Last Day to Tell the Environmental Protection Agency to Keep the Clean Power Plan!
The Clean Power Plan was meant to be the first step along a path that would lead to substantial carbon emission reductions. The Plan would have been the first ever federal rule to reduce pollution from power plants, the second largest source of greenhouse gas emissions in the United States. These emissions have already led to grave environmental impacts by fueling climate change. If implemented, the Clean Power Plan would cut that pollution by 32 percent below 2005 levels by 2030, helping lessen climate risks for people and wildlife alike. But, did you know that the Clean Power Plan would help protect public lands as well?
Climate change is impacting landscapes across the United States, especially public lands in the West. Wildlife found on public lands are already facing a host of threats, including invasive species, wildlife disease, and habitat loss and fragmentation. Climate change is expected to amplify these impacts and add a host of additional threats, including higher temperatures and drought. As the impacts of climate change continue to develop and spread across western public lands, the risk of significant biodiversity loss is growing, leading to a wildlife crisis.
Our new report Reversing America’s Wildlife Crisis lays out the challenges and a path for recovery.
In the United States, one-third of wildlife species are at risk due to a number of factors. Climate change is accelerating that loss. In fact, scientists conclude that food webs, species distribution, and other ecological processes are already being affected by human-caused climate change. Public lands support thousands of species and are a stronghold for many vulnerable wildlife that need large blocks of land to roam. Protecting these lands from the worsening impacts of climate change is critical.
The below examples highlight how climate change affects wildlife and public lands, and demonstrate how biodiversity loss is becoming a real problem.
Public lands host one of the largest land based migrations in North America—the mule deer migration in Wyoming.
Mule deer time their migration in Wyoming to follow the spring greening as they move from lower winter habitat to higher summer habitat. As seasonal change is altered by a warming climate, these deer are struggling to time their migrations to match the “green wave” of new growth.
Lower snowpack (layers of high-altitude, compressed snow that melt slowly) is also a threat to wildlife and public lands. Snowmelt supplies about 60 to 80 percent of the water in major western river basins, including the Columbia, Missouri, and Colorado Rivers. This snowmelt is also the primary water supply for about 70 million people. Lower winter snowpack will lead to reduced stream flow during the summer months, which will impact temperature sensitive aquatic species like trout, and amphibians like frogs and newts. Scientists estimate that one-third of the current cold water fish habitat in the Pacific Northwest will be unsuitable by the end of the century. Fishing on public lands is a favorite American pastime, but fishing may be increasingly restricted as a result of low stream flows, hotter water, and reduced fish populations.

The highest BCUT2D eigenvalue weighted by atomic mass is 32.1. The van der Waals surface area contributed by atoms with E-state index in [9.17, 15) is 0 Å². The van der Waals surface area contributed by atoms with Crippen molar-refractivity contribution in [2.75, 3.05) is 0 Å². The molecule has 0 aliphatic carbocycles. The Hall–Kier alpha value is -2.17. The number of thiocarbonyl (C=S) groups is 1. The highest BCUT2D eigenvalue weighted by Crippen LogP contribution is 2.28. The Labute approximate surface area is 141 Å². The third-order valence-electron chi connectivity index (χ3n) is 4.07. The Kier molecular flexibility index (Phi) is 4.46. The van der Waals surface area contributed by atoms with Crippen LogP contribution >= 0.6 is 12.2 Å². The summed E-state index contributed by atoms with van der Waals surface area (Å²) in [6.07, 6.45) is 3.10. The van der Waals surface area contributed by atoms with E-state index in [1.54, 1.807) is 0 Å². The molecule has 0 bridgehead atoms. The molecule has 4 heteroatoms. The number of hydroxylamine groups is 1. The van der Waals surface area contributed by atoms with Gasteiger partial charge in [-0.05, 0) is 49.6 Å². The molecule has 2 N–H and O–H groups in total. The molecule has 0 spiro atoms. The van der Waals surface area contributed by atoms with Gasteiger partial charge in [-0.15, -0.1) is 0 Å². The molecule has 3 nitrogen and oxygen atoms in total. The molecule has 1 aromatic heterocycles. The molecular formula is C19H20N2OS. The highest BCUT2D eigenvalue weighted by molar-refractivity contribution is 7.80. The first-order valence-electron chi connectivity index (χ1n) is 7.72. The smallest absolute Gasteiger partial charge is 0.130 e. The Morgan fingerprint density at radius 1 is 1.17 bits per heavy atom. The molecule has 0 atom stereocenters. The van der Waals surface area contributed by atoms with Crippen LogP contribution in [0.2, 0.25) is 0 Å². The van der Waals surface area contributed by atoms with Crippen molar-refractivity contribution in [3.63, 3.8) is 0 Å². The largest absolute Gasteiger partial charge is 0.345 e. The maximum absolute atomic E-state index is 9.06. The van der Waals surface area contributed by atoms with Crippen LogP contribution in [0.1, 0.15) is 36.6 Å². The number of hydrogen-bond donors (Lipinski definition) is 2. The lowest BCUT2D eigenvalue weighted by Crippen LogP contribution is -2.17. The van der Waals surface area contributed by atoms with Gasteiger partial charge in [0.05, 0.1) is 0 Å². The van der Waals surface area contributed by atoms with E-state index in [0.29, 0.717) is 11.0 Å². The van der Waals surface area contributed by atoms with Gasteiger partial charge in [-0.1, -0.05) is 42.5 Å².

The length of the fire season and the area burned by megafires—or catastrophic wildfires—have increased as a result of the warmer, drier conditions resulting from climate change. These conditions weaken trees in our national forests and parks and make them more vulnerable to unnaturally hot and severe fires. Drought weakened forests are also susceptible to pest epidemics, which further deteriorate and kill trees and can spread over a large area in increasingly warm weather, adding new fodder to wildfires. New fire regimes are also allowing the spread of invasive species like cheatgrass, which thrives in disturbed landscapes and is decimating the sagebrush habitat that sage grouse and other wildlife depend on. Megafires and the environmental impacts that result from them can lead to hunting restrictions as habitat is lost and degraded, and wildlife populations need more time to recover.
Public lands also support climate sensitive species, such as American pika. These small rabbit like creatures live on high elevation rocky slopes and are suffering from the effects of rising temperatures. While some populations of pika seem to be able to adapt to a changing climate, high elevation populations in the Sierra Nevada Mountains and the Northwestern Great Basin have not been as lucky. Some populations of pika in the Lake Tahoe area of California have been wiped out entirely, a shocking loss to wildlife lovers and one of the first recorded local extinctions of a species resulting directly from climate change. Local weather data shows a 28°F rise in average temperatures between 1910-2015 and a significant reduction in snowpack.
Wildlife on public lands are also showing signs of stress from drought. Pronghorn populations at the northern end of their range have remained stable, but the populations in the Southwest, a geographically and genetically distinct sub-species of pronghorn, have not fared as well. In the Southwest, pronghorn populations have been declining since the 1980’s, and scientists believe that drought is partly to blame. As a result of changing precipitation patterns in the Southwest, 50 percent of the pronghorn populations examined by researchers could disappear by 2090.
We need the Clean Power Plan for wildlife and public lands
As the first ever regulations on carbon emissions from the power sector, the Clean Power Plan is a critical step in the path towards a stable climate. Power sector emissions account for nearly one third of U.S. carbon emissions, and are therefore one of the leading causes of the wildlife crisis on public lands.
Source: Public Lands